Why all PRs need to understand Google Analytics
|12/09/2012||Posted by Chris Lee under Uncategorized|
Not enough brands are willing to share their website performance data with their external PR teams, according to the results of a survey I ran and wrote up for Brand Republic’s Wallblog this week. But this is only half the issue, as I go around the UK and Europe training PR agencies on social media best practice and SEO, I find that often only one or two people per agency have even tested Google Analytics, arguably the most easily available website performance tool.
Let’s be clear: If you don’t know how visitors are landing on your (or your client’s) site, how they’re finding them, which keywords they used to land there, how long they stayed, what content they interacted, where they clicked through from and other core behavioural statistics, then you’re sailing blind. Any PR professional whether in-house or agency side who doesn’t understand Google Analytics or the website performance tool for their/their client’s site cannot do their job as effectively as they should.
The benefits of Google Analytics for PR
I found that of the 50 senior UK tech PR professionals that I quizzed, 100 per cent agreed that clients should share website performance data, but that only a third currently made it their policy to ask clients for this data.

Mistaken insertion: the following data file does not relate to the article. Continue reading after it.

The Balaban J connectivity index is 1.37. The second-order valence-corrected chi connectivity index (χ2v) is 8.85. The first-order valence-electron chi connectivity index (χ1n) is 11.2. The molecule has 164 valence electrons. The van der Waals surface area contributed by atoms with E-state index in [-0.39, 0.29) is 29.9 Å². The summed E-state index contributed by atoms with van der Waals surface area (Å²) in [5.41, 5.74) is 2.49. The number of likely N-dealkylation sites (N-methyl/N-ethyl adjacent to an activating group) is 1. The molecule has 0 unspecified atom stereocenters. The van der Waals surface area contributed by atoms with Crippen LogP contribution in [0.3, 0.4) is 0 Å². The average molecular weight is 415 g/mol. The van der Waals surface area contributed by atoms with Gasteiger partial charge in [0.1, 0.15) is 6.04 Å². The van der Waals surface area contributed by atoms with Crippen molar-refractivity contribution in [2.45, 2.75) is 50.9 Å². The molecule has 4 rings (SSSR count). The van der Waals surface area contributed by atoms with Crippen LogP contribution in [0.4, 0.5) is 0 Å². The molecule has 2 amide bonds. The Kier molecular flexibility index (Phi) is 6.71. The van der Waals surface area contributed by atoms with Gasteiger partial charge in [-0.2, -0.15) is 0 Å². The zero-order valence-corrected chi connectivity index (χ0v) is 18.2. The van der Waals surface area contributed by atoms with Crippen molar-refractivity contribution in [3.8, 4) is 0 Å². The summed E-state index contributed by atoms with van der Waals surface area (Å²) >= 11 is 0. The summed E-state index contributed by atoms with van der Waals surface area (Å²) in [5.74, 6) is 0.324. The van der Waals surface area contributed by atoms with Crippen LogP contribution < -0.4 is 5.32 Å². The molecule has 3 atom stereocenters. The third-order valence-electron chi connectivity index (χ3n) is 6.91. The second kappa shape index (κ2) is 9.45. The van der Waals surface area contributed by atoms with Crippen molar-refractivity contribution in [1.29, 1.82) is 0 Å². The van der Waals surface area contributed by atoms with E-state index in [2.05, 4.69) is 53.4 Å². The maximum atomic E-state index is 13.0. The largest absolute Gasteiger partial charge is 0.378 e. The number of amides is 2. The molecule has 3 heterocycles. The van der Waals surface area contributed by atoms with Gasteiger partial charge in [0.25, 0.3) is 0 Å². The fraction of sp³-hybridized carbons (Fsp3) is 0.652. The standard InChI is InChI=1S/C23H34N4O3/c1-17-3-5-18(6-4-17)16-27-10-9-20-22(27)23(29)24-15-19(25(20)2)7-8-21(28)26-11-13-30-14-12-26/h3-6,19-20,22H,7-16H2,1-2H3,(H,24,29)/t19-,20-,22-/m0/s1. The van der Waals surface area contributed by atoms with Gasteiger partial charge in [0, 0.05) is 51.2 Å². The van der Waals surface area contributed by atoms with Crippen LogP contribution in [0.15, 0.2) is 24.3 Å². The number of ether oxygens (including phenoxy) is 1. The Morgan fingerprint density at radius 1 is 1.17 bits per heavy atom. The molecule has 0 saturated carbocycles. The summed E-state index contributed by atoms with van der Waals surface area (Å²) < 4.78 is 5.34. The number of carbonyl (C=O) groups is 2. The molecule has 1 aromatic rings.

Exactly half of respondents disclosed that the “minority” of their client base does indeed share their website performance data with them, with just under a third (28 per cent) saying that the “majority” of clients did. A fifth of respondents still do not have access to any of their clients’ website performance data.
There are a number of benefits for clients sharing access to website performance data:
- Online PR is measurable: Google Analytics and other website analysis tools offer hard data which helps PRs justify their fee. 90 per cent of my research respondents said measurement was their key driver behind wanting access to clients’ website performance data
- Assessing/reviewing content: With website data, PRs can review how content is – or isn’t – performing and amend content strategies accordingly
- Hone target media: What sites are referring traffic to your clients’ site? Who aren’t, almost as importantly, so PRs can better hone their media and blogger targeting
- Keywords: What terms are people landing on the site with? What keywords/terms aren’t performing and how and how can you change that?
- Visitor behaviour: What do people do when they arrive at the client site? Which pages or posts attract the most interest? PR can assist marketing in making sure the website performs better to achieve business objectives
Thanks to all who took part in the survey and, to the respondent who said the survey was “silly”, I’m glad they have the privilege of clients who willingly share their data, because many still do not.